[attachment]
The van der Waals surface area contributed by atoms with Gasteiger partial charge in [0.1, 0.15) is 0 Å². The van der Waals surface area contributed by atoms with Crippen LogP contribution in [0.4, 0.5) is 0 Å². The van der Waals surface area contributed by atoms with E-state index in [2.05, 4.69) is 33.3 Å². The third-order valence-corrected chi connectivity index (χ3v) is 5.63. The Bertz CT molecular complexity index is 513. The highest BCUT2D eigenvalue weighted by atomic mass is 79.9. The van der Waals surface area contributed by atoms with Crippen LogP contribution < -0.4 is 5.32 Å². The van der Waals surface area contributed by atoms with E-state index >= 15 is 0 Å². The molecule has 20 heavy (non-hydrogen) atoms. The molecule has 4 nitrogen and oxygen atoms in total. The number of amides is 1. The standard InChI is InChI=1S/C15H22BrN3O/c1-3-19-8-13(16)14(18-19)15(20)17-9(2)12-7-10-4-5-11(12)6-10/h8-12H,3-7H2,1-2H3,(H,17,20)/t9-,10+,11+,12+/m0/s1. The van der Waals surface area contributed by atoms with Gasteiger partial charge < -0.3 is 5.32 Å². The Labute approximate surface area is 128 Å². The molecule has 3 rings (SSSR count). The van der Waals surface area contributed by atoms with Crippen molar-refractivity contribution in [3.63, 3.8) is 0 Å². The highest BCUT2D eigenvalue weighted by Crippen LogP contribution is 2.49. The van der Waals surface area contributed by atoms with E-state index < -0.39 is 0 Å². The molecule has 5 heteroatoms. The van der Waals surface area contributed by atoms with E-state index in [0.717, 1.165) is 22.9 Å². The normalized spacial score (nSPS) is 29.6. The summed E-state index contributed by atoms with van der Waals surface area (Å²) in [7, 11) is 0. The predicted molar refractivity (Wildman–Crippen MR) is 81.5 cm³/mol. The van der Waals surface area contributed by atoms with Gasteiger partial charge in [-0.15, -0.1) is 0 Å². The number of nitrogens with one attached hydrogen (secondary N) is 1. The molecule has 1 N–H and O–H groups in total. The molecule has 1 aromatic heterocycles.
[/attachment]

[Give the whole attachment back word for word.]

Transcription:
The van der Waals surface area contributed by atoms with Gasteiger partial charge in [0.1, 0.15) is 0 Å². The van der Waals surface area contributed by atoms with Crippen LogP contribution in [0.4, 0.5) is 0 Å². The van der Waals surface area contributed by atoms with E-state index in [2.05, 4.69) is 33.3 Å². The third-order valence-corrected chi connectivity index (χ3v) is 5.63. The Bertz CT molecular complexity index is 513. The highest BCUT2D eigenvalue weighted by atomic mass is 79.9. The van der Waals surface area contributed by atoms with Crippen LogP contribution < -0.4 is 5.32 Å². The van der Waals surface area contributed by atoms with E-state index >= 15 is 0 Å². The molecule has 20 heavy (non-hydrogen) atoms. The molecule has 4 nitrogen and oxygen atoms in total. The number of amides is 1. The standard InChI is InChI=1S/C15H22BrN3O/c1-3-19-8-13(16)14(18-19)15(20)17-9(2)12-7-10-4-5-11(12)6-10/h8-12H,3-7H2,1-2H3,(H,17,20)/t9-,10+,11+,12+/m0/s1. The van der Waals surface area contributed by atoms with Gasteiger partial charge < -0.3 is 5.32 Å². The Labute approximate surface area is 128 Å². The molecule has 3 rings (SSSR count). The van der Waals surface area contributed by atoms with Crippen molar-refractivity contribution in [3.63, 3.8) is 0 Å². The highest BCUT2D eigenvalue weighted by Crippen LogP contribution is 2.49. The van der Waals surface area contributed by atoms with E-state index < -0.39 is 0 Å². The molecule has 5 heteroatoms. The van der Waals surface area contributed by atoms with E-state index in [0.717, 1.165) is 22.9 Å². The normalized spacial score (nSPS) is 29.6. The summed E-state index contributed by atoms with van der Waals surface area (Å²) in [7, 11) is 0. The predicted molar refractivity (Wildman–Crippen MR) is 81.5 cm³/mol. The van der Waals surface area contributed by atoms with Gasteiger partial charge in [-0.15, -0.1) is 0 Å². The number of nitrogens with one attached hydrogen (secondary N) is 1. The molecule has 1 N–H and O–H groups in total. The molecule has 1 aromatic heterocycles.